To resolve this week’s issue, we went for the most obvious resolution path and performed a CDR to SS7 reconciliation against a days worth of traffic. After performing the reconciliation, we were still left with a large amount of SS7 records with billable duration that didn’t match to CDR’s. So we then started to analyse these SS7 records and the underlying customers ie
Had the customers produced any CDR’s – Yes,
Were calls to the specific destinations producing CDR’s – Yes,
Was it a specific duration issue – No,
Was there a unique flag on the SS7 record – No,
Did the SS7 records just originate from one switch – No – but not the entire network.
It was this last point that started to hone us in on the actual issue, all of the additional SS7 records came from a specific region of the country, which was served by 8 switches. According to the company’s engineers, there was nothing unique with this part of the network, so it was back to the analysis. At this point we started to look at individual customers calling profiles and it was when we did this that we found the problem. We effectively had duplicate SS7 records – although they weren’t true duplicates in that the call times and durations were ever so slightly different. We had duplicate checked the data right at the beginning of the analysis (as any good analyst will do), however because the records were different – they weren’t flagged up to us.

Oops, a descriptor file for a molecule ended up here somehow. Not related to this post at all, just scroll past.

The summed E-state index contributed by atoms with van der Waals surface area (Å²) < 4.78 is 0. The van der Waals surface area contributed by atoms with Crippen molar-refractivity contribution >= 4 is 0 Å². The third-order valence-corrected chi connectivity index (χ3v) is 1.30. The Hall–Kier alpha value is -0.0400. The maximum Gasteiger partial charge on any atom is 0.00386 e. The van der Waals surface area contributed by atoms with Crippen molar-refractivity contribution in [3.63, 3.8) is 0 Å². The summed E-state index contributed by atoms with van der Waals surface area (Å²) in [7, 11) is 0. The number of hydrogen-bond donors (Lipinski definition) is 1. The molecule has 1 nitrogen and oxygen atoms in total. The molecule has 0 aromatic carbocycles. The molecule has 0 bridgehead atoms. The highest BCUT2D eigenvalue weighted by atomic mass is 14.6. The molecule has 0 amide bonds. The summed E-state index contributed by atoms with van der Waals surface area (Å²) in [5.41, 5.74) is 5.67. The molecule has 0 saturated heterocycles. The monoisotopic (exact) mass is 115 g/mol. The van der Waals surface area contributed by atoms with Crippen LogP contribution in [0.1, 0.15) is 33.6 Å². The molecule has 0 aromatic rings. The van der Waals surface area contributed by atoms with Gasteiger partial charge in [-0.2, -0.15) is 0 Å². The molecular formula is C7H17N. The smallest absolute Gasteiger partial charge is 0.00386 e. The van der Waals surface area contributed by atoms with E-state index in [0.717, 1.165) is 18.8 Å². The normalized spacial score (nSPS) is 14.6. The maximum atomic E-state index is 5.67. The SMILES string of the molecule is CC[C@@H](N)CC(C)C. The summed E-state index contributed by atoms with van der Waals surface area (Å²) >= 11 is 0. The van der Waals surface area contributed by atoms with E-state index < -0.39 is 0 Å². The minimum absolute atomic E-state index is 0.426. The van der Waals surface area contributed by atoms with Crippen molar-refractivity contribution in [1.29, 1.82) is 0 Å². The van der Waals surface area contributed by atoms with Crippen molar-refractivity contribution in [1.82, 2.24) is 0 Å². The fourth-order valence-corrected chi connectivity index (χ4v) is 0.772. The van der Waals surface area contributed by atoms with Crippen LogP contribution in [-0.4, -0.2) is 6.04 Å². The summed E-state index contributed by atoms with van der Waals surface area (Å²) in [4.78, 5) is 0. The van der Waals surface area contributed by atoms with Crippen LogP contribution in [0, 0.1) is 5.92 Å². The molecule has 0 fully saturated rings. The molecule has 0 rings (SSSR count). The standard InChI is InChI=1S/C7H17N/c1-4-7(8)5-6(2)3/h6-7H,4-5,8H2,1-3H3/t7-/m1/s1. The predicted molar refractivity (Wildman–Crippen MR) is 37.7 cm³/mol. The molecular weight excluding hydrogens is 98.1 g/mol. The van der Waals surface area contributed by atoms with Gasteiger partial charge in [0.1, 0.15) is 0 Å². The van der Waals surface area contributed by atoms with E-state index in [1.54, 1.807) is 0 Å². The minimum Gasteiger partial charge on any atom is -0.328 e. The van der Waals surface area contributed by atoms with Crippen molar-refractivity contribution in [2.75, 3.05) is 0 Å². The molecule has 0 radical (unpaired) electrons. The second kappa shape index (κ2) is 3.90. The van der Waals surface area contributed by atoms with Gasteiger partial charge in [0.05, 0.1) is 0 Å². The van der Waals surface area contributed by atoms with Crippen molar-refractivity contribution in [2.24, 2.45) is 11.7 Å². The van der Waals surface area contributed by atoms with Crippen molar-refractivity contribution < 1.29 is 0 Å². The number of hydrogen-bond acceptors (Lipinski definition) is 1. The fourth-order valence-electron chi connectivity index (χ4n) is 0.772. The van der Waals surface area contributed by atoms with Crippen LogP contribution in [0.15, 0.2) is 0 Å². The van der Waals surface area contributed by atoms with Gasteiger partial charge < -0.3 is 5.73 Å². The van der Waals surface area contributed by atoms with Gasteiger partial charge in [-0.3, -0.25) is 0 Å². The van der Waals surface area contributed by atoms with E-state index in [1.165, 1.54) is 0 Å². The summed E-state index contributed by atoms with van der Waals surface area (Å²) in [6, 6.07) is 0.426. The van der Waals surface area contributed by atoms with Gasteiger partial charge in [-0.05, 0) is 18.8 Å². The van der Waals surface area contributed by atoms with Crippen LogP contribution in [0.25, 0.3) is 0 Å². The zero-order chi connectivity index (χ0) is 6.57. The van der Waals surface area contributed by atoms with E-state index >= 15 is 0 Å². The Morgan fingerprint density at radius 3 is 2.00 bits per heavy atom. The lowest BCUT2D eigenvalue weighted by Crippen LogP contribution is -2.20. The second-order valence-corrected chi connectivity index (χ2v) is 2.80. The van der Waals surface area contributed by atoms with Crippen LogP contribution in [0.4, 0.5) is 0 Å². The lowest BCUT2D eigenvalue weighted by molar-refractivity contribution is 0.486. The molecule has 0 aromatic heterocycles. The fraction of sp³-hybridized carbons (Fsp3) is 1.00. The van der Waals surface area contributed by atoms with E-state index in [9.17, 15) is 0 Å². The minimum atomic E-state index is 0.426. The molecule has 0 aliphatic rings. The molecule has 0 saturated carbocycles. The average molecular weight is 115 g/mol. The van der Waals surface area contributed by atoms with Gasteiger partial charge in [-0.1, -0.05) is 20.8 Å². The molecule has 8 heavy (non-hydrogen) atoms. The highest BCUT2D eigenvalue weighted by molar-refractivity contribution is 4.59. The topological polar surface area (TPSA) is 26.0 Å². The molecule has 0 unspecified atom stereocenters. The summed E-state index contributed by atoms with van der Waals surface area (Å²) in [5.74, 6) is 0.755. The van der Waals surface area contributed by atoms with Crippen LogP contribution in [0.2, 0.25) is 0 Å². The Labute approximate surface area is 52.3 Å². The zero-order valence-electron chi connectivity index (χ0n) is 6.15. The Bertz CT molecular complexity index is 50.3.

Each pair of SS7 records were being recorded by different probes, the overall SS7 solution worked in such a way that only the originating probe generated the dummy SS7 CDR, so the fact there were two records, both stating they were the originating probe, suggested something was wrong with the network ie double call routing. At this point the issue was handed back to the engineers to work out what the cause was.
The network had originally operated an “A-Link” signalling network (signalling that goes down it’s own pipe via an SCP), however the operator had moved to an “F-Link signalling network (signalling is carried by the same pipe as the call) a few years prior to the investigation described above. The old A-Link signalling was supposed to have been fully decommissioned once the new F-Link was put in place, however it transpired that in this region of the country, the decommissioning had somehow been missed. So what was happening, was that for each call being made, the signalling was being sent across two pipes and hence two originating SS7 probe CDR’s were being made -as there was a probe on every part of the signalling network(I know – you would have thought they would have spotted the issue when installing the probes!!)
An SS7 to CDR reconciliation is one of the best pieces of analysis an RA department can perform – it allows us to verify the one piece of information we rely on for the majority of our other reconciliations (the switch CDR). Ultimately though, I hope the above issue has demonstrated that an SS7 record cannot be treated as definitive and does require the same levels of authentication as any other record produced by a network.